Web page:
• The STI notification rate in females aged 15-19 years decreased by 6%: chlamydia notification rate decreased by 8%; gonorrhoea notification rate increased by 23%
    • The STI notification rate in females aged 20-24 years increased by 34%; chlamydia notification rate increased by 35%; gonorrhoea notification rate increased by 75%
    • The STI notification rate in males aged 15-19 years increased by 8%; chlamydia notification rate decreased by 11%; gonorrhoea notification rate increased by 44%
    • The STI notification rate in males aged 20-24 years increased by 17%; chlamydia notification rate increased by 6%; gonorrhoea notification rate increased by 56%

STIs in gbMSM

  • Some STIs have disproportionately affected gbMSM. In 2022 (where mode of transmission was known), they accounted for: 100% of lymphogranuloma venereum (LVG); 99% of mpox; 84% of early infectious syphilis (EIS); and 71% of gonorrhoea
  • Gonorrhoea notifications in gbMSM where mode of transmission was known increased by 50% in 2022 compared to 2019.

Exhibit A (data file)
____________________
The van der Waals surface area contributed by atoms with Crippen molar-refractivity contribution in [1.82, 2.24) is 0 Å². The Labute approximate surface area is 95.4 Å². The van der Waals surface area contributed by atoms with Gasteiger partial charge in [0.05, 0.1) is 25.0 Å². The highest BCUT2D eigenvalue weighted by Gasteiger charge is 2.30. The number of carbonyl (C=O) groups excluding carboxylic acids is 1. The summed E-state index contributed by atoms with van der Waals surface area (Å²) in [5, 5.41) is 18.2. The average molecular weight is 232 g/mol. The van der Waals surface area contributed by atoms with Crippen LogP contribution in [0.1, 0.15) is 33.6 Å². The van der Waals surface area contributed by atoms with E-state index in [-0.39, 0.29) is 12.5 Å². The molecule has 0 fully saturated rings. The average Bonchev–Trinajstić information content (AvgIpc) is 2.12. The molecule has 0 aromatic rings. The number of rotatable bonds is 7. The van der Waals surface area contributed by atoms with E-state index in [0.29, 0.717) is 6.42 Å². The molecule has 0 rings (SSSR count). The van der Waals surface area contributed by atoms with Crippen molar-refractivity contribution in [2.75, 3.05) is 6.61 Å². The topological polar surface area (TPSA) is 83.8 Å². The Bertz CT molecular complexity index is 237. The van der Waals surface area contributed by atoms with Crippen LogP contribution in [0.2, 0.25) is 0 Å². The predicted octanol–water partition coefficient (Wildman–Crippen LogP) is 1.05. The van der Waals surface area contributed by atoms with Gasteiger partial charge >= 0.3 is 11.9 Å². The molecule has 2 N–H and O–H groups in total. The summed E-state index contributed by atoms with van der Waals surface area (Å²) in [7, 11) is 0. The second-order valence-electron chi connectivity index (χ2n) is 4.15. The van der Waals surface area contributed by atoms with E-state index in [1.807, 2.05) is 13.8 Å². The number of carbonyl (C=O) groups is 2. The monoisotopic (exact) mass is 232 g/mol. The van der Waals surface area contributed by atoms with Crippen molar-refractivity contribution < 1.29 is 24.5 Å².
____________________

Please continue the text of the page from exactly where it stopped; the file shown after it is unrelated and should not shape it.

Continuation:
• Early Infectious Syphilis cases increased by 14% since 2019.
  • Mpox first emerged in May 2022 as a sexually transmissible infection when a cluster of cases without travel history to an endemic area was detected, and then rapidly spread mainly among the gbMSM population internationally, including Ireland. 

Why have STIs increased significantly in 2022 when compared to 2019?
We cannot definitively say why this has happened, but it is likely to be due to a combination of factors that are all contributing to the increases seen:

  • Prior to the pandemic, many STIs were increasing and the figures in 2022 reflect ongoing increasing trends evident in advance of the COVID-19 pandemic.